"Where Fillmore County News Comes First"
Monday, March 10th, 2014
Volume ∞ Issue ∞
- 8:58:49, Mar 10th 2014 - dan - Great letter Steve! That is attitude we should be taking, alternatives will be ... [Read More]
- 3:44:17, Mar 7th 2014 - Robert - Fossil fuels are damaging are resources, polluting are air & water and destr ... [Read More]
- 12:32:02, Mar 7th 2014 - - "Turks suffered at the hands of Greece, Bulgaria, and Serbia. Hundreds of thousand ... [Read More]
- 7:38:38, Mar 5th 2014 - bootscoot21 - Thank you Dr. Van Gorp for this complete look at what our generation is ... [Read More]
- 8:39:53, Mar 4th 2014 - firstname.lastname@example.org - Excellent commentary, very thoughtful. Although quite len ... [Read More]
- 9:54:09, Mar 1st 2014 - - We have lost a good friend from Harmony High school class of 1970. I have many goo ... [Read More]
- 9:48:08, Mar 1st 2014 - - Rest in Peace Loenard ... [Read More]
- 9:14:19, Feb 25th 2014 - email@example.com - Eric, I don't know if you remember me but I am Erik Paulsen's M ... [Read More]
- 8:58:12, Feb 25th 2014 - jjoyengel - You are both wonderful people! You have and are doing something not just ... [Read More]
- 3:16:25, Feb 24th 2014 - TY - THANK YOU FCJ! I am not sure any of this would have happened without the excelle ... [Read More]
Fri, Mar 14th, 2003
Posted in Features
Posted in Features
Governor Tim Pawlenty has managed to cut a broad swath across Minnesota’s state budget, leaving only one area untouched: K-12 education. This should bring sighs of relief to Fillmore County school districts, but local superintendents find it difficult to look upon the Governor’s actions as a gift.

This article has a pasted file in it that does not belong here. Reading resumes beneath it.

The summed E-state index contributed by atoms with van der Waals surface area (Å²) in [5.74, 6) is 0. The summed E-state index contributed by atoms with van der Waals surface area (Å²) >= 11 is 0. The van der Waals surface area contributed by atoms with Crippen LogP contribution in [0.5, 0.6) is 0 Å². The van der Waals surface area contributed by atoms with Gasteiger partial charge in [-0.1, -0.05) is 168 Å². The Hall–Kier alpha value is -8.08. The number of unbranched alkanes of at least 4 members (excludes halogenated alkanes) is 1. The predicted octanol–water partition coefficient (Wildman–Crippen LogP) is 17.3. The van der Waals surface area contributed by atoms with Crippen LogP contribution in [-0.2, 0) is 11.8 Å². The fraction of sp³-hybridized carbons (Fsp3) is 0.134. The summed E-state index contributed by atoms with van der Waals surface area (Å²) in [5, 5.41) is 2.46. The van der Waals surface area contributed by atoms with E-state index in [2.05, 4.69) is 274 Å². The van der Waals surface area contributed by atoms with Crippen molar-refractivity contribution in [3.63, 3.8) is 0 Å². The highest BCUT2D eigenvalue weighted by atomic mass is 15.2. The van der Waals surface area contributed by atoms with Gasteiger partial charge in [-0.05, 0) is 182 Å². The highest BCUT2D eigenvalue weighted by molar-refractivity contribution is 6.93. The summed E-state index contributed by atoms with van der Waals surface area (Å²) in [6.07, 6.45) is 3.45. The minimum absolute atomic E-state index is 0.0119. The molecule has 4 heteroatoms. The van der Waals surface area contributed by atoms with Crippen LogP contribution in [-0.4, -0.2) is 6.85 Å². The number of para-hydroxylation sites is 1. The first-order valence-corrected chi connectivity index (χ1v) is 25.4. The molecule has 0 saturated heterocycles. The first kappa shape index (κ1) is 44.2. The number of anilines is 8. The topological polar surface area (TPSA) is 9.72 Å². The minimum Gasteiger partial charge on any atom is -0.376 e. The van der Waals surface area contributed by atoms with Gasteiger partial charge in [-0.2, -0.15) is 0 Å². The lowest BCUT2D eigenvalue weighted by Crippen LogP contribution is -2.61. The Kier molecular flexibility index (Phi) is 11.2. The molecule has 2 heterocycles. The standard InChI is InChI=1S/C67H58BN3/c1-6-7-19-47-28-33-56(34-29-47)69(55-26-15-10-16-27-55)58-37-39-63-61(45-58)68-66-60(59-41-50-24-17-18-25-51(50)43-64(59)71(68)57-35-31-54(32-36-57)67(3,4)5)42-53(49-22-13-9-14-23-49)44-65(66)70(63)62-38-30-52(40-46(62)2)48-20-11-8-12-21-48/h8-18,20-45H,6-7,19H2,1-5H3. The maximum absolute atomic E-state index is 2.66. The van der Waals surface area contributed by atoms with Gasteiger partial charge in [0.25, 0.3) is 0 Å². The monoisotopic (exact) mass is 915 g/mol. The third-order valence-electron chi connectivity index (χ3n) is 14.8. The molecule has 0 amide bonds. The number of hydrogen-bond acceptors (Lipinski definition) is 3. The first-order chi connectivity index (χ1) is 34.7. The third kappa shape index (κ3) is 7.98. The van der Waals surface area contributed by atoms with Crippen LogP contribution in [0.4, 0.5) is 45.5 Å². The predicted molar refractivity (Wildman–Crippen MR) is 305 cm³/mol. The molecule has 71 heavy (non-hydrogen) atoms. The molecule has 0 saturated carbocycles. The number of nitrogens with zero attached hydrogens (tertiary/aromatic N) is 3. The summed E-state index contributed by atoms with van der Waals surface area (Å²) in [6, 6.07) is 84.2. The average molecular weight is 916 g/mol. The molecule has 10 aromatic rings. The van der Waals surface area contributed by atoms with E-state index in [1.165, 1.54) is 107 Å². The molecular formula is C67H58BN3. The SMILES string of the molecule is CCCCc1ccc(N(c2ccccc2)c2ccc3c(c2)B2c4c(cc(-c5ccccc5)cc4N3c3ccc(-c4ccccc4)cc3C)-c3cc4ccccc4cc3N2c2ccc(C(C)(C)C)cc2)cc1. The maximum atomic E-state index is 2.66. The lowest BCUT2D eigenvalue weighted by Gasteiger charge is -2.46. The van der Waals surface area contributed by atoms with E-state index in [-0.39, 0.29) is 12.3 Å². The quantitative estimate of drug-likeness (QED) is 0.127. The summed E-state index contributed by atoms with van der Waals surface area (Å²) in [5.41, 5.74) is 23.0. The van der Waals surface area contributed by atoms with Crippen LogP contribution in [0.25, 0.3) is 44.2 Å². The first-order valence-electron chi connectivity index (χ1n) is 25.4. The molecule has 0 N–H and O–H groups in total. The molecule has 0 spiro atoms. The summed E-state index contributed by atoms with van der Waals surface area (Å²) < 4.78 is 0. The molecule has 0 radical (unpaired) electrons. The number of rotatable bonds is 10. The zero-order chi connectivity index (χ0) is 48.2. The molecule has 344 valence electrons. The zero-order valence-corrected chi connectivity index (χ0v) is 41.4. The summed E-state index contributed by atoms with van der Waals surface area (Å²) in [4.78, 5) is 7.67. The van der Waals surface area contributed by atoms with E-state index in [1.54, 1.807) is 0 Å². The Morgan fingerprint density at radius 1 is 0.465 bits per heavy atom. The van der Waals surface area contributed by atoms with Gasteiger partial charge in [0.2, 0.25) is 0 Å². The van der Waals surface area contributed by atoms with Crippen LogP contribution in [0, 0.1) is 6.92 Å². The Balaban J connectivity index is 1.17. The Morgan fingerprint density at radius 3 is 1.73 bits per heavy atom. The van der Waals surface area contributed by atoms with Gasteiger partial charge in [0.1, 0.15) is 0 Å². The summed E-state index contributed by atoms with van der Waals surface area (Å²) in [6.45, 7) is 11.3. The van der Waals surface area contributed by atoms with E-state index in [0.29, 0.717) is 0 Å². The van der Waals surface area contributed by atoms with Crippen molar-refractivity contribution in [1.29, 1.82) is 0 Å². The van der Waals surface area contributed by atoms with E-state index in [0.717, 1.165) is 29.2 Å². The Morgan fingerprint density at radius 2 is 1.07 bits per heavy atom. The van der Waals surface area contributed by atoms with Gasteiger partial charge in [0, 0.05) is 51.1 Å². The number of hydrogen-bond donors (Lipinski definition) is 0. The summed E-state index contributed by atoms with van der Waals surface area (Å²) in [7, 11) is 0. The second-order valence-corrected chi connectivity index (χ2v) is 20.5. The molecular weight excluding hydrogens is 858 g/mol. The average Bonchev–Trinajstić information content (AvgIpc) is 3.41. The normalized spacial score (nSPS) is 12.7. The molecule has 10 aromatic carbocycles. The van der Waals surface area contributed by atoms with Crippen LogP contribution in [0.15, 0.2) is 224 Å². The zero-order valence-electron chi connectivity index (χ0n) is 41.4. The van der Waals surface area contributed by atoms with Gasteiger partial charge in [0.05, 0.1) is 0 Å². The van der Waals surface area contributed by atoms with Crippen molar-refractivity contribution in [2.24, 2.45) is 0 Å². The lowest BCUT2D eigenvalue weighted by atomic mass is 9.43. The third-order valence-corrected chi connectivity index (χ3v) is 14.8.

Superintendent Mike Moriarity of Mabel-Canton calls the Governor’s decision a "misnomer," noting that "no increase is basically a cut. Even if you don’t cut, inflationary factors will create a cut." Other superintendents echoed Moriarity’s statement, adding that expenditures for such items as utilities, insurance, and supplies will increase, creating budget problems. There are also subtle changes in some areas of school funding that may have gone unnoticed by the public. Lanesboro School’s Superintendent Rick Lamon notes that "if you had excess funds in community education, they took those." Moriarity points out that annual increases in special education, which had been legislated to occur over the next two years, have been frozen. The freeze comes at a time when every area school faces a trend in declining enrollment. More than one superintendent recognized the trend as statewide, with approximately 80% of school districts in Minnesota facing a smaller kindergarten class than the current graduating senior class. And at a time when no new money comes from the state, "declining enrollment becomes a bigger issue," Fillmore Central Superintendent Myrna Luehmann notes. The enrollment figures vary from school to school, with Lanesboro’s student numbers projected to remain the same. However, Lamon quickly points out that this year is the exception. Other districts stand to "lose" a large part of their budgets when this year’s seniors graduate: Fillmore-Central will lose 32 students; Kingsland 40 students; Mabel-Canton 20 students; and Rushford-Peterson 20 students. While the state will continue to fund students at up to $4601, it doesn’t take a math wizard to do the math. At Fillmore Central, Luehman knows it means $150-180,000 less money to operate with, but the state that promised no cuts in funding is forcing Fillmore Central and other districts to make some tough decisions in the next month. Luehman admits, "We’re going to be reducing staff," but acknowledges that then "you get into a whole new issue." Not only do school boards face the problem of deciding where to make the cuts, but they recognize the double-edged sword their decision creates: Minnesota law provides for students to attend other schools through open enrollment, or even attend college through the post-secondary education option. Both options mean more dollars lost. School administrators recognize that their positions could be even worse. Luehmann is "thankful that we were not hit as hard as health and human services." Rushford-Peterson’s Superintendent David U’Ren "appreciates" Governor Pawlenty’s position, adding that it "isn’t as positive as we would like, but isn’t as negative as it could be." Administrators find it difficult to look much farther ahead than the upcoming school year to predict the future of the county’s schools. Lamon asks, "How do you get people to spend? We’re in a strange, strange economy. We’ve had a healthy economy for so long, it’s going to be different." Kingsland’s Superintendent Greg Ehresmann recognizes "we’re not going to be able to look to the state government for help." Anyone looking closely at the Governor’s plan will see "changing funding" for public schools. Ehresmann predicts "everything will fall on locals," but believes that school districts will continue "reflecting what local people value." At Fillmore Central, active committees have already been working on better ways to communicate with the public, which coincides with Superintendent Luehmann’s belief that "our schools need to market ourselves more." "I’m a very strong believer that a school district is a reflection of the community it serves,” Leuhmann said. “We will be what the community wants us to be."